The pharmacological activation of cannabinoid type 2 receptors (CB2R) gained attention due to its ability to mitigate neuroinflammatory events without eliciting psychotropic activities, a limiting factor for the drugs targeting cannabinoid type 1 receptors (CB1R). Therefore, ligands activating CB2R are receiving enormous importance for therapeutic targeting in numerous diseases including neurodegenerative, neuropsychiatric and neurodevelopmental disorders as well as traumatic injuries and neuropathic pain where neuroinflammation is a common accompaniment. Since the characterization of CB2R, many CB2R selective synthetic ligands have been developed with high selectivity and functional activity. Among numerous ligands, JWH133 has been found one of the compounds with high selectivity for CB2R. JWH133 has been reported to exhibit numerous pharmacological activities including antioxidant, anti-inflammatory, anticancer, cardioprotective, hepatoprotective, gastroprotective, nephroprotective, and immunomodulatory. Recent studies have showed that JWH133 possesses potent neuroprotective properties in several neurological disorders, including neuropathic pain, anxiety, epilepsy depression, alcoholism, psychosis, stroke, and neurodegeneration. Additionally, JWH133 protects neurons from oxidative damage and inflammation, promotes neuronal survival and neurogenesis, and serves as an immunomodulatory agent. The present review comprehensively examined neuropharmacological activities of JWH133 in neurological disorders including neurodegenerative, neurodevelopmental and neuropsychiatric using synoptic tables and elucidated pharmacological mechanisms based on reported observations. Considering the available data, JWH133 appears to be a promising CB2R agonist molecule for further evaluation and it can be a prototype agent for a unique class of drugs in drug discovery and development for neurotherapeutics and neuroprotection. Further, regulatory toxicology and pharmacokinetic studies are required to determine safety and proceed for clinical evaluation.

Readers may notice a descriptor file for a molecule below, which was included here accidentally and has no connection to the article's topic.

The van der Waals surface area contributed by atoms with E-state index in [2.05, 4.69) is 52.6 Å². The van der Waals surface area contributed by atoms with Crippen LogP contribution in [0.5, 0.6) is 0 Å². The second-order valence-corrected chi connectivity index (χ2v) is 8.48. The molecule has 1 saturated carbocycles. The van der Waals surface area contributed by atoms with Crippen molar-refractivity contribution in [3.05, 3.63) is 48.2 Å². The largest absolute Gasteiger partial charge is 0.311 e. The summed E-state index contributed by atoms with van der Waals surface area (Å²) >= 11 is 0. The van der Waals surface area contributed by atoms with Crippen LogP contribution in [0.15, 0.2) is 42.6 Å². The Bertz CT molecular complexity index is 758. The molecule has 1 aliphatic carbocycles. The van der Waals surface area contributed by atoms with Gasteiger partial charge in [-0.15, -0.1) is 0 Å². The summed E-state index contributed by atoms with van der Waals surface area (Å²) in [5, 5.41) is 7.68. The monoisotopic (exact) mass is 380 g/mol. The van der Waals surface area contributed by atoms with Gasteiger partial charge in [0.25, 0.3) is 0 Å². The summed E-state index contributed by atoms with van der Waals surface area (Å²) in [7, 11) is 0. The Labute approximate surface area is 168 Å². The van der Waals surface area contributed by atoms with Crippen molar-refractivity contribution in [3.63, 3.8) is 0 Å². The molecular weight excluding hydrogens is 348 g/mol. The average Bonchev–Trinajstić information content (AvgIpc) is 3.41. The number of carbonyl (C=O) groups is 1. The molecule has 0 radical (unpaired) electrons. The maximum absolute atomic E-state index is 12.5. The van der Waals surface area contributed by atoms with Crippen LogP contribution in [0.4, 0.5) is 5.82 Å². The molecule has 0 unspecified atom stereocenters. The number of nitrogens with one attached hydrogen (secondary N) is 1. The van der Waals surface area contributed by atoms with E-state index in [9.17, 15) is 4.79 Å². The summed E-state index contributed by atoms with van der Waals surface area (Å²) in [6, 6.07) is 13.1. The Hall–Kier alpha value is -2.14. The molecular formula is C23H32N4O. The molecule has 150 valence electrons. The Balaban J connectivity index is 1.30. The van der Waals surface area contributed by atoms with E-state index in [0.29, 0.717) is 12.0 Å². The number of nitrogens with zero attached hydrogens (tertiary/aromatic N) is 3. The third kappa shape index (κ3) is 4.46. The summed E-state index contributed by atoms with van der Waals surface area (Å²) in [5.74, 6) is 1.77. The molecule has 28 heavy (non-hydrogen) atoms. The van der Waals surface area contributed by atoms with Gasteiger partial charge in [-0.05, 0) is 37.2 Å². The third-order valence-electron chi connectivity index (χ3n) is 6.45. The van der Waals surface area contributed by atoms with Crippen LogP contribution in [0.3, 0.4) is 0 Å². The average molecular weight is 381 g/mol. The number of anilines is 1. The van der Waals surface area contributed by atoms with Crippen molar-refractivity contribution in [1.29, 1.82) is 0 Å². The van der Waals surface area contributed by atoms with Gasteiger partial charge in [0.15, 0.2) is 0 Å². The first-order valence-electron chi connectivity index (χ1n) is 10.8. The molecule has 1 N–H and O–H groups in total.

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The mechanisms triggering brain damage after intracerebral hemorrhage (ICH) are pleiotropic and are in many respects distinct from those contributing to ischemic brain injury. The toxicity of extravasated blood toward all structural components of the neurovascular unit represents a unique feature of ICH-mediated brain damage. Inflammation and oxidative stress appear to play prominent roles in the pathobiology of ICH. The secondary injury after ICH develops over days suggesting the presence of a considerably wide window for therapeutic intervention. Approaches aimed at detoxification of blood-derived noxious components represent a promising target for the treatment of ICH. Pre-clinical animal models provide useful guidance on the pathogenesis of ICH. However, better models to assess re-bleeding (hematoma enlargement) are urgently needed.